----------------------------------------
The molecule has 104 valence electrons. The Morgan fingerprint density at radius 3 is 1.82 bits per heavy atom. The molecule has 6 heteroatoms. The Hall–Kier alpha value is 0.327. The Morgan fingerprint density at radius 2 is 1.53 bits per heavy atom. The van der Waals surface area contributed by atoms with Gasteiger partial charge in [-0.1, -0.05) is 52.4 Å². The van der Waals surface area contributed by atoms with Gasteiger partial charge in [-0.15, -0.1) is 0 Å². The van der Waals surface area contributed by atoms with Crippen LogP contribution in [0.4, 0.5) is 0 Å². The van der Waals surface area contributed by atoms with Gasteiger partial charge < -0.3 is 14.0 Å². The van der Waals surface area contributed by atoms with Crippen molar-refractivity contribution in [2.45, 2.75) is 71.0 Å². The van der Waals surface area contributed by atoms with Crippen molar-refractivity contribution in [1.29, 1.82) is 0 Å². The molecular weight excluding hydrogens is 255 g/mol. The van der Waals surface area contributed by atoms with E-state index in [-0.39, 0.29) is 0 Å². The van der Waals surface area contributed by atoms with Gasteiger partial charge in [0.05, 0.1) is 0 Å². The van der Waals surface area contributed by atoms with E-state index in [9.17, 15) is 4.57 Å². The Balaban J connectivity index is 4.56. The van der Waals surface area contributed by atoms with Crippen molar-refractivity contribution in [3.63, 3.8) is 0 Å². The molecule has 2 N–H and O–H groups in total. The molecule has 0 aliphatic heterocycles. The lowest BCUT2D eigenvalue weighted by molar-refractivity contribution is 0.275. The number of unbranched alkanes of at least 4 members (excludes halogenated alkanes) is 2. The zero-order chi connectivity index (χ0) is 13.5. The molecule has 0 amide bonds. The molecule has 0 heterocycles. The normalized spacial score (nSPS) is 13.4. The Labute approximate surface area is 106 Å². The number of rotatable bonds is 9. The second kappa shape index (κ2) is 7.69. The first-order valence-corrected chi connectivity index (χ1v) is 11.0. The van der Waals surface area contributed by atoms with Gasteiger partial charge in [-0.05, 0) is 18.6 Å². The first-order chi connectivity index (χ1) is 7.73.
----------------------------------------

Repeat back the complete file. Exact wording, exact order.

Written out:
The molecule has 104 valence electrons. The Morgan fingerprint density at radius 3 is 1.82 bits per heavy atom. The molecule has 6 heteroatoms. The Hall–Kier alpha value is 0.327. The Morgan fingerprint density at radius 2 is 1.53 bits per heavy atom. The van der Waals surface area contributed by atoms with Gasteiger partial charge in [-0.1, -0.05) is 52.4 Å². The van der Waals surface area contributed by atoms with Gasteiger partial charge in [-0.15, -0.1) is 0 Å². The van der Waals surface area contributed by atoms with Crippen LogP contribution in [0.4, 0.5) is 0 Å². The van der Waals surface area contributed by atoms with Gasteiger partial charge < -0.3 is 14.0 Å². The van der Waals surface area contributed by atoms with Crippen molar-refractivity contribution in [2.45, 2.75) is 71.0 Å². The van der Waals surface area contributed by atoms with Crippen molar-refractivity contribution in [1.29, 1.82) is 0 Å². The molecular weight excluding hydrogens is 255 g/mol. The van der Waals surface area contributed by atoms with E-state index in [-0.39, 0.29) is 0 Å². The van der Waals surface area contributed by atoms with Gasteiger partial charge in [0.05, 0.1) is 0 Å². The van der Waals surface area contributed by atoms with E-state index in [9.17, 15) is 4.57 Å². The Balaban J connectivity index is 4.56. The van der Waals surface area contributed by atoms with Crippen molar-refractivity contribution in [3.63, 3.8) is 0 Å². The molecule has 2 N–H and O–H groups in total. The molecule has 0 aliphatic heterocycles. The lowest BCUT2D eigenvalue weighted by molar-refractivity contribution is 0.275. The number of unbranched alkanes of at least 4 members (excludes halogenated alkanes) is 2. The zero-order chi connectivity index (χ0) is 13.5. The molecule has 0 amide bonds. The molecule has 0 heterocycles. The normalized spacial score (nSPS) is 13.4. The Labute approximate surface area is 106 Å². The number of rotatable bonds is 9. The second kappa shape index (κ2) is 7.69. The first-order valence-corrected chi connectivity index (χ1v) is 11.0. The van der Waals surface area contributed by atoms with Gasteiger partial charge in [-0.05, 0) is 18.6 Å². The first-order chi connectivity index (χ1) is 7.73.